Opening up an Internet café in Syria? Good luck
Posted June 13th, 2008
New Internet laws keep coming and Syrian authorities often quote unwritten legal conditions because they are, like many Arab governments, behind the technology curve, always scrambling to figure out new ways to catch up in their methods of control.
Take the bureaucratic process that any would-be Internet café owner must now endure.
First, you have to get a license from the Syrian Telecommunications Institution, which inevitably involves a great deal of paperwork and administrative procedures.
Next, there is a security license granted by the Interior Ministry in which a set of security instructions is issued in a coordinated effort with the Telecommunications Institution.
Among the instructions given to potential café owners by this joint communiqué are that each café visitor must provide his name, ID, and the names of his or her mother and father.
The café owner must then present to visitors instructions as to which religious and political websites they are banned from using.
A typical sign-up sheet at an internet cafe in Syria. Names of father, mother and ID must be presented, although this is often not enforced. © Omar Abdelatif
Reporters Without Borders estimates that the Syrian authorities had previously banned over 100 websites, while the Syrian Center for Media and Freedom of Expression (SCMFE) estimates that more than 161 sites have been banned, with the latest being Wikipedia, Youtube and Maktoob blogs.
As for the sites of "questionable moral standing," they come at the end of the list of banned websites. Although in practice, the porn websites are available in nearly every café.
Inevitably there are the lectures from the authorities in both governmental offices briefing you about what you need to avoid when you operate the café; euphemisms for "We will get you if you don’t censor your users."
And the penalties are stiff for those who fail to follow the rules. These range from simply closing the café to having the licenses withdrawn, paying huge fines and in extreme cases, jail time.
A difficult task
In the end, sources told MENASSAT that the cost of the operating license could sometimes reach $6,000, depending on whom you know in the government.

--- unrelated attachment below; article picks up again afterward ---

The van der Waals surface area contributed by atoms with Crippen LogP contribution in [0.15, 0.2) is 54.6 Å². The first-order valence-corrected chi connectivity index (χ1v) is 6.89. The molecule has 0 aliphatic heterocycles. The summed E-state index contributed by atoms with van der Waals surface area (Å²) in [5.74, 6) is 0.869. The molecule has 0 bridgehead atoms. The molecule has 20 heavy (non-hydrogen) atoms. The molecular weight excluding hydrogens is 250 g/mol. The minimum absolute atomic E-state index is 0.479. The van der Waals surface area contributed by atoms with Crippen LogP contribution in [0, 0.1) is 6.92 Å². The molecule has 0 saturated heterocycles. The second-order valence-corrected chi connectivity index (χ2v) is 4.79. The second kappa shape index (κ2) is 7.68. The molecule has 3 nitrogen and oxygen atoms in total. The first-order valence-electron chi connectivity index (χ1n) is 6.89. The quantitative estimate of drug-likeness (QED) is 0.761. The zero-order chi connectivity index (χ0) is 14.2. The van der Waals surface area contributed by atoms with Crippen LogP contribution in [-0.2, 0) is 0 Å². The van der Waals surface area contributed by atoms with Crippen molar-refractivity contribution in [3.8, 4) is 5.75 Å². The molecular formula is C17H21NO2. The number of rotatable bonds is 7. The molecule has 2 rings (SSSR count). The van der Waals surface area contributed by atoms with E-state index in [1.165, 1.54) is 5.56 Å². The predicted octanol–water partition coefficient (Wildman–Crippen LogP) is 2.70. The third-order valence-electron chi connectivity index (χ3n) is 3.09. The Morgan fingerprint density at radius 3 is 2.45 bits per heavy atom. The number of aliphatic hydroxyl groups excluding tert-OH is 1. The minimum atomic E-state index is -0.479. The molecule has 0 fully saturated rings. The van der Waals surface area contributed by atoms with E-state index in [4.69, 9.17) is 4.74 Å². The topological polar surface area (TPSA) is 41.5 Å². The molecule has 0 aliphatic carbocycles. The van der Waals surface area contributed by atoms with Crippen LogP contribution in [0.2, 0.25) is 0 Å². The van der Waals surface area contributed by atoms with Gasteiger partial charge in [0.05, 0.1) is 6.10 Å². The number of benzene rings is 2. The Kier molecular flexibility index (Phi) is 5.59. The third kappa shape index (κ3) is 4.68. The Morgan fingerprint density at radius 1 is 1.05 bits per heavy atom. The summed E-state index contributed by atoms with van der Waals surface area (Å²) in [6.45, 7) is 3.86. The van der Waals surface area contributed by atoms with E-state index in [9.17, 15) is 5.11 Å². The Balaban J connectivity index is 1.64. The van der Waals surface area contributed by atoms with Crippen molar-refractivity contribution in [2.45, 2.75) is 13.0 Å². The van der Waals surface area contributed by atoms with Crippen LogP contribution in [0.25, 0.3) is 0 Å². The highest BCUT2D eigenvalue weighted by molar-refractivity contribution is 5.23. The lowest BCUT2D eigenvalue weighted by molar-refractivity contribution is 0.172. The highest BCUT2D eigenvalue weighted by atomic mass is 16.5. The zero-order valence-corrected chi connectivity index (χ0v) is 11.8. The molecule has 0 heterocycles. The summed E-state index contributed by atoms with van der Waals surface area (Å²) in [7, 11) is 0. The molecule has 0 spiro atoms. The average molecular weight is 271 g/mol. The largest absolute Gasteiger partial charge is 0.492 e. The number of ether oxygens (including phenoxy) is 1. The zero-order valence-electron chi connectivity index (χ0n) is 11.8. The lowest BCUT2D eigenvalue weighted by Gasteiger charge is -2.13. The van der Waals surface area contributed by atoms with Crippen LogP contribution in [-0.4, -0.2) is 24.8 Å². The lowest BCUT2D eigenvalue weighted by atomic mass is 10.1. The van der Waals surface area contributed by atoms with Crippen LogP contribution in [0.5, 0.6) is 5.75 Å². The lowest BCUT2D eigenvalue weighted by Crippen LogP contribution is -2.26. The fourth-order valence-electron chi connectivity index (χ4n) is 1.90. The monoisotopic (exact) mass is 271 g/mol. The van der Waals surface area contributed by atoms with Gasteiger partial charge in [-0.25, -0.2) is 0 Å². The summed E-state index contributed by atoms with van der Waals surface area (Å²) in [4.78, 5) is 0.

Samer, who owns an Internet café in Damascus, told MENASSAT that he "went through hell to get his license."
"The license cost 50,000 Syrian Liras or about $1,000, in addition to 10,000 SL for the rent per month, the license papers, the approval of the security services, a copy of the appropriation or rent lease, a legal paper that indicates the shop is for commercial purposes. After that, a committee from the Telecommunication Institution had to come to check on the café and the equipment and end this matter," he said.
"But the strange thing – and I find this very sad as well – is that the Syrian authorities ask the Internet café owners to spy on the customers. Is this normal?”
Another Damascus Internet café owner, Azzam, told MENASSAT that the government is well known for cutting service or restricting internet speeds to those café owners they "don't like."
"They (the government) reduced our capacity from 2 megabytes per second to one megabyte per second without any prior notice. And we did an informal poll in the area only to find out that this 'official' decision didn't include everyone, just some specific places," he said.
"We asked the Telecommunications Institution and the rest of the service providers to give us more capacity-speed but they refused. It is forbidden to have more capacity, and there is no alternative."
He added, "We incur a lot of economic losses because or our poor Internet performance. I mean the connection is very slow, and everything is monitored."
The rules of the game: Syrian internet service provider AYA.NET details what you can and cannot do when surfing the internet in Syria.
MENASSAT has documented the cases of several bloggers who have been jailed for their work, but little is reported about the Internet cafés that some of these bloggers may have been working from.
In practice, it is also true that a lot of the websites with restricted access in Syria can be reached by using proxy sites, which are web pages that allow users to browse the internet without using their own IP addresses. This means you can visit a proxy site, type in the address you want to use and the proxy site retrieves and displays the page.
Syrian censors have not totally figured out how to deal with these proxy sites, which only allow monitors to see that a visitor has gone to a proxy site, versus seeing a potentially banned site that a user has pulled up.
Meanwhile, government attempts to control the businesses that peddle free access to information have expanded beyond Internet cafés to include mobile phone stores.
In this case, the Interior Ministry and the Syrian Telecommunications Institution have recently issued a set of security measures instructing that mobile phone shops stop selling mobile phone models such as the Nokia 82, Motorola and Nokia 95.
The reason being: these phones have global positioning systems (GPS) and they have wireless application protocol (WAP) services that are not being properly monitored by the service providers.
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